bottom row: Collections Museum on Calea Victoriei, University Sq., dilapidated building on Lipscani St., old house on Mantuleasa St.
It seems to be unfair to write about Bucharest in this late, cold, rainy, windy autumn. You feel that you are capitalizing on the weather, it is as if you were throwing yet another heavy bag on the bent back of an already stumbling porter. Bad weather makes the city look even worse, as Bucharest is a place exposed to the elements, a place at the mercy of climate more than any other capital city in Europe. This is because it doesn't have an architectural and social core, capable of resisting melting; instead, the whole place becomes inaccessible and unpalatable when the weather gets really bad. Even Calea Victoriei, the backbone of the city, becomes sticky and slippery when it rains and pedestrians get splashed in University Square by cars running madly through the numberless pools that are formed in the endemic holes in the pavement that have survived all road rehabilitation attempts. When the weather is bad, Bucharest looks like a blocked, moist and unfriendly cave, a place you need to pass through and not a destination you want to get to and even less the environment of a journey you would fondly remember afterwards.What would be then the season when you could write favorably about Bucharest, when you could describe a beautiful, attractive city?! There is no friendly season in Bucharest. The weather seems to be permanently at odds with the city. In the summer, the place is suffocated by dust, liquefied between the seething asphalt during the day and the hot concrete blocks of flats during the night, pestered by mosquitoes that fly around in the stifling atmosphere and full of streets teeming with cockroaches where the melon rinds that landed on the muddy sidewalks look like small stinking boats on which the seeds have the aspect of lousy seamen that you would expect any moment to grow wings, change into blue flies and take off. In the winter, Bucharest is a nightmare of slimy streets and icicles hanging from the eaves, of mud (when it snows) and frozen dust lining the grand icy boulevards like the dirty lining of a shabby cloak where the frozen cigarette stubs and pieces of garbage scattered around have the aspect of peanuts in the chocolate coat of an ice lolly. As spring has almost disappeared lately, torn between endless winters and erratic summers, the absence of the more than one million trees that have been felled since the early 90-s is even more painfully felt; trees that no longer blossom or bud in the asphalt jungle of the city. Uncared for and untrimmed, their fellows that are still standing look shaggy and untidy, their crown covered by a permanent coat of dust; they cast their dubious shadows on the pavement and keep up, free of charge, the telecommunication cables that strangle them and on which they take their revenge when, during a storm, they fall, pulling them down and crushing a car that is parked there or a chance passer-by that thus comes to the end of his life's journey.Present-day Bucharest looks like a transient city, a hasty improvisation for a chance event. Though a relatively young town, it is already worn-out as its inhabitants have changed it into an article that they use indifferently as if it were a crumpled piece of wrapping paper; these crowds of people so eager to destroy everything they lay their hands on and so insensitive to the conditions they live in crawl hurriedly along the streets of the city in their cars that form endless lines, stuck in the strangled, punctured roads from which the tarmac has been removed. There are, naturally, pleasant places as well in Bucharest; nice residential neighborhoods in the north of the city and in a couple of other areas. But they date back to the period between the two World Wars and are the most pure expression of a strictly private universe that stands in sharp, even striking contrast to the public space that belongs to the community.It is precisely the public space, after all the very essence of civic consciousness, that Bucharest is most obviously deprived of. The few large squares – take for instance Unirii (Union) Square – are in fact flat deserts from which barely half a dozen trees stand out in the middle of the barren hectares of asphalt; this particular one is bordered by yellowish, hideous blocks of flats and its main attraction point are the fountains from which water rather leaks than springs; the water coming out from these cement-coated bowels can in no way refresh the atmosphere of the hot August days, days on which being in the center of the city in such open public places actually means tempting your fate, an act of defiance that can ultimately prove to be fatal. In the winter, the same square is whipped by frosty winds as if you were in the open steppes; the city abandons you there, in its very centre, leaves you at the mercy of the elements, exactly when and where it should demonstrate its urban effectiveness, that is being a protective environment, close to its citizens. Most other squares are in fact small, insignificant, narrow, often overcrowded precincts where the traffic is often jammed and the civic spirit is replaced by irritability, hysteria, chaos; people (especially drivers) are thus alienated, antagonized, violently pushed towards hostility to and hatred of their fellows behind the wheels of other cars.The other major component of the public space, the institutions, particularly the cultural ones, are not only crippled by lack of funds – which practically renders their impact almost null – but suffer mainly from the absence of a critical mass, they are simply far too few to form together, if not a genuine cultural map of the Capital, at least a route that might lead a visitor to discover some of the particular meanings of this place. Instead of such a map, a stranger that arrives in the city and wants to get a general idea about the place that is called Bucharest will find himself directed towards a couple of sights: the Village Museum, the Romanian Peasant's Museum and the People’s House. The first two are representative of the utopia of living in a pastoral (rural), ideal past that was so powerful in the interwar period; they perfectly embody the tendency to escape reality and take refuge in history, an attitude we revel in with a mixture of exoticism, metaphysics and marketing. The two museums that are so popular with the visitors of the city are in fact in sharp contrast to the urban reality surrounding them as their very success represents the triumph of the beauty of the traditional concept of inhabiting a place that is diametrically opposed to the atmosphere of the city where they stand; at the same time they represent an explanation for its failure and for its triviality. If the two museums are, inside the city, centers of radiation of an anti-city utopia, the People’s House is, on the contrary, the most crushing embodiment of a dystopia, more precisely of the communist one, which denies in its turn man-centered town-planning, the city as a place that is built to live in, opposing to it the monument-building, the argument-building, the form of relief-building, which is aggressively indifferent to humans and in contrast to which the city is a damp, musty dwarf. The most daring building of the city and, at the same time, its dullest, most hateful and infamous construction, the Pharaonic People’s House downgrades Bucharest from metropolis to necropolis. What Bucharest lacks is precisely the kind of institution that might illustrate and revive, through its very cultural activity, the very essence of local town-planning. I mean the Museum of Modern Art, the inauguration of which is a long-awaited moment and whose very existence might clarify not only the numerous dilemmas of contemporary art and present mentalities, but also some of the fundamental questions pertaining to the peculiarities of our cities' design, so spectacular decades ago, at the very climax of local modernism during the controversial interwar period. Such a museum would not only explain and counterbalance our propensity to the national, idiosyncratic elements, with a rural tinge, but will also heave the healthy task of bringing up the subject of our present town-planning and confronting it with the principles and achievements of the avant-garde artists of those times as well as with the fashionable works of the great interwar artists.Instead of these necessary accomplishments, we are presented with shallow, decorative and treacherous "works of restoration". A striking example of this kind of activity are the so-called archaeological diggings in the vicinity of the National Bank. Overwhelmingly common "vestiges" have been "discovered" (so recent, in fact, if analyzed from the perspective of the long – very long! – history of many other European capitals); what we are talking about are in fact the brick walls of caves and sewers that have been swallowed by clay and sand that are supposed to illustrate the century-old existence of human settlements in the valley of the Dâmboviţa River. These sham diggings are in fact a blatant fake, skillfully (with Western craftsmanship) embroidered with wooden bridges and railings that are apparently improvised but are in fact carefully polished and meant to facilitate the access of the curious people to these archaeological treasures; in fact they are only changing Bucharest's shortcomings into attractions, trying to suggest, quite shrewdly, that the entire disaster surrounding the site (the dilapidated buildings of Lipscani Street, the recently created pedestrian precinct that has instantly become a real challenge for the passers-by with its bumpy, worn-out kitsch pavements often transformed into dumpsites) is part of a restoration project that can only progress very slowly since the work is carried out with the precious relics under our feet and we must be careful, very careful not to destroy the priceless buried monuments even if we ignore in the meantime the fact that our misguided attention leads to the collapse of the buildings above, which are barely standing. This is actually the very plan of the initiators of this project that wants to "restore" the neighborhood by letting it crumble; they thus encourage the progress of dental decay and they call this treatment. They wait for the buildings to collapse "naturally" so that they can subsequently annihilate them under the pretext of restoring them; and this is done so "faithfully" that the process results in their complete disfiguration, changing them into smart (so these people think at least) office buildings that only have 8 or 9 penthouses more than the initial project. (Never mind, "restoration" is all that matters) And at the foundation of the "restored" buildings the famous "vestiges" will be preserved, adorned with wooden flap seats for the onlookers to sit on and admire the place; it is these vestiges that are important after all, since they highlight the place, add luster to it and enrich the real estate racketeers that hide their real goals under the pretense of interest in the fate of the historic center of the Capital.To be honest, not even these dilapidated buildings of the historic center are outstanding architectural achievements. But, unlike the pocket skyscrapers that are aesthetically null and are proliferating at the moment, they have at least preserved something of the uneasy and picturesque personality of the city of olden days. The day when Obor (the Old Market) becomes a mall and there is an underground station in Mântuleasa St., old Bucharest, with everything that was good and bad in it, will be dead for good. Obor was the muddy essence of what was really typical of Bucharest, of the market place at the heart of the city, a rural dead end with an urban odor. Few places (and ever fewer as time passes) beside it helped the Capital be so overt an expression of the very depths of the national character, since Sibiu can put a spell on you (if you have not been spellbound too often in your life) Iaşi can sweeten you (if you are really sour, I mean) and Cluj can divide you (if you are all of a piece) while Bucharest is unique, whole and complete, it is entirely Romanian, too Romanian, it poisons your spirit with Romanianness as the plutonium poisons your body with radiation: lethally... In its stead, a pitiful Singapore will arise, with thermopane insulating windows, as stifling for its inhabitants as diapers are for children, a city suffocated by the infernal traffic and with its lungs cleaned up, right to the brain, by its air-conditioning systems. And this place will be populated by swarms of trivial individuals moving busily around, as they already do, seeming paradoxically to paralyze the city.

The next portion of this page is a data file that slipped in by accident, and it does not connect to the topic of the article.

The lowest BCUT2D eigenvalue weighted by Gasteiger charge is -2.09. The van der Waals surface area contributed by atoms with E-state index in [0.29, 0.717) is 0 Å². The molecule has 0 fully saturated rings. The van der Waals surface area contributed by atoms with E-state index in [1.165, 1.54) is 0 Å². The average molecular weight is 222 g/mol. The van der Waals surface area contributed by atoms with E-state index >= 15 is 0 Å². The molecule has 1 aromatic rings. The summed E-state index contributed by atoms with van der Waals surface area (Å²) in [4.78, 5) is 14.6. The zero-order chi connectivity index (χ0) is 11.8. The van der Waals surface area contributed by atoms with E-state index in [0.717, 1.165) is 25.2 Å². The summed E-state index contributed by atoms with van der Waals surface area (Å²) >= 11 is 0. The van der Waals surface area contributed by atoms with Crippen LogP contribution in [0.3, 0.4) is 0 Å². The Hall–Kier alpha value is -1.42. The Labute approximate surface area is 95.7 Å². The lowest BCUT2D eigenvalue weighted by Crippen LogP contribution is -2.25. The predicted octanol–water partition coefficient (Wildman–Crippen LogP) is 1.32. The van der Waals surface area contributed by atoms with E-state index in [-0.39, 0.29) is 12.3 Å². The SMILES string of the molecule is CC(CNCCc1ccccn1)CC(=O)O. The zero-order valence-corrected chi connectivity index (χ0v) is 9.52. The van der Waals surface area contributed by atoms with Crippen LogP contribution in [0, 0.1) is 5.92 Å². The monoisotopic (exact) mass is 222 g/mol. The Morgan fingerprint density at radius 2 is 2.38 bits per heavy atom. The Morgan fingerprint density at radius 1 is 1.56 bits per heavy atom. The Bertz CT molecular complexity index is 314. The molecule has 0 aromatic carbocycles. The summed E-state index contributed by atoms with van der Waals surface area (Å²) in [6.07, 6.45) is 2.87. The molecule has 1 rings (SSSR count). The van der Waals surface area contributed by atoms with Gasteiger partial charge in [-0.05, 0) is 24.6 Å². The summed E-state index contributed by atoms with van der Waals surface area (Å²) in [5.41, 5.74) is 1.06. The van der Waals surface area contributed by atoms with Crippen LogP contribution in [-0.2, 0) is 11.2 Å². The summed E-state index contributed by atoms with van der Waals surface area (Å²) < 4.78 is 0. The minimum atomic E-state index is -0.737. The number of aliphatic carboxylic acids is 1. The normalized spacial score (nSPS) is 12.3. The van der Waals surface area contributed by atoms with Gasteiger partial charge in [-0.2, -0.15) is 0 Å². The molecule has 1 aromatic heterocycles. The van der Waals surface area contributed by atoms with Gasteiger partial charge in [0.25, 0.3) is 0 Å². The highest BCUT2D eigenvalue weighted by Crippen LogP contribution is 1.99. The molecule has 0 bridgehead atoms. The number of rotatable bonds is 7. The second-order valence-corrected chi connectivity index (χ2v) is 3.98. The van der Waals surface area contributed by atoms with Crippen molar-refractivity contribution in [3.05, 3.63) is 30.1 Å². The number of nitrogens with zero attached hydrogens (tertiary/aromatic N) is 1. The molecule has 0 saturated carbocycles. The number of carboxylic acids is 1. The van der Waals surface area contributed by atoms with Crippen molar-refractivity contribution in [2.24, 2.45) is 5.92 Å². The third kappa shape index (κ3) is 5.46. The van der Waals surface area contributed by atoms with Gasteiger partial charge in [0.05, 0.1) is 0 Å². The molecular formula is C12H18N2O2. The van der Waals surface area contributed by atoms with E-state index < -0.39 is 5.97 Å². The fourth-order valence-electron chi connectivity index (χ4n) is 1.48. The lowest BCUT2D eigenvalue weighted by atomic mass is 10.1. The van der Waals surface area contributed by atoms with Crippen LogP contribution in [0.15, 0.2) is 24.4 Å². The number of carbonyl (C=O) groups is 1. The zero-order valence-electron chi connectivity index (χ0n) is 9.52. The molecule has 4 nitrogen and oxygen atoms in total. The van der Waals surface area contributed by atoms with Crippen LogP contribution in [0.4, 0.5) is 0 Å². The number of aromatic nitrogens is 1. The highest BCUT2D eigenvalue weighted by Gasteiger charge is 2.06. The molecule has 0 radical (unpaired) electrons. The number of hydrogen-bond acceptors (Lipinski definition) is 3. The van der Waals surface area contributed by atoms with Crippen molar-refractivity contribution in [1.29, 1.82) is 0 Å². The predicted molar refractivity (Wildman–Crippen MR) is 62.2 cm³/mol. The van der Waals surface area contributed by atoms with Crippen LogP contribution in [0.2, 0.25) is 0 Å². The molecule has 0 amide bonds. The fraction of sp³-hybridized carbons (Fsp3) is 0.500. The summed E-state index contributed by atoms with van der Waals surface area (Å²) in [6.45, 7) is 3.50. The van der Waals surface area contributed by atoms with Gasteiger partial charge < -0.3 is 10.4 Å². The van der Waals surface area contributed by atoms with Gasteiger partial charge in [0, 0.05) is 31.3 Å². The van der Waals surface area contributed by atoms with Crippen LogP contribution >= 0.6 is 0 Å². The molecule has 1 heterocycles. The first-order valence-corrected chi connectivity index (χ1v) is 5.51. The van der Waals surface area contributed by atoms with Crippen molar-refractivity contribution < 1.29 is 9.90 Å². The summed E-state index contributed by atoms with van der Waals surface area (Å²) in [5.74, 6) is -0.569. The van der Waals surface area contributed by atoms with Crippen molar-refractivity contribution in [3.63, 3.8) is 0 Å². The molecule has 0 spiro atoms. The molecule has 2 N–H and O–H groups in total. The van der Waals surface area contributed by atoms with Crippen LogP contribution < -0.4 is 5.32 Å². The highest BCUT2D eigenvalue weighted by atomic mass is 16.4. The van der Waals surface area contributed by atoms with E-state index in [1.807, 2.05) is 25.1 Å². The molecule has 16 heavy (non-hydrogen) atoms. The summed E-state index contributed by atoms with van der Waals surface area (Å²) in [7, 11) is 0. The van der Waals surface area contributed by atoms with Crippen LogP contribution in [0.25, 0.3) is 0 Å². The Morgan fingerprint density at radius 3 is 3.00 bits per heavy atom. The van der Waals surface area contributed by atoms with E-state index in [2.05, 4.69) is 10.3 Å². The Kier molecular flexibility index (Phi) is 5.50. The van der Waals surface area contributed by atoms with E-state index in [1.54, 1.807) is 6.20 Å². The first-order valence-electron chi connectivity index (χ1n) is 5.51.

Translated by Dan Mateescu
by Erwin Kessler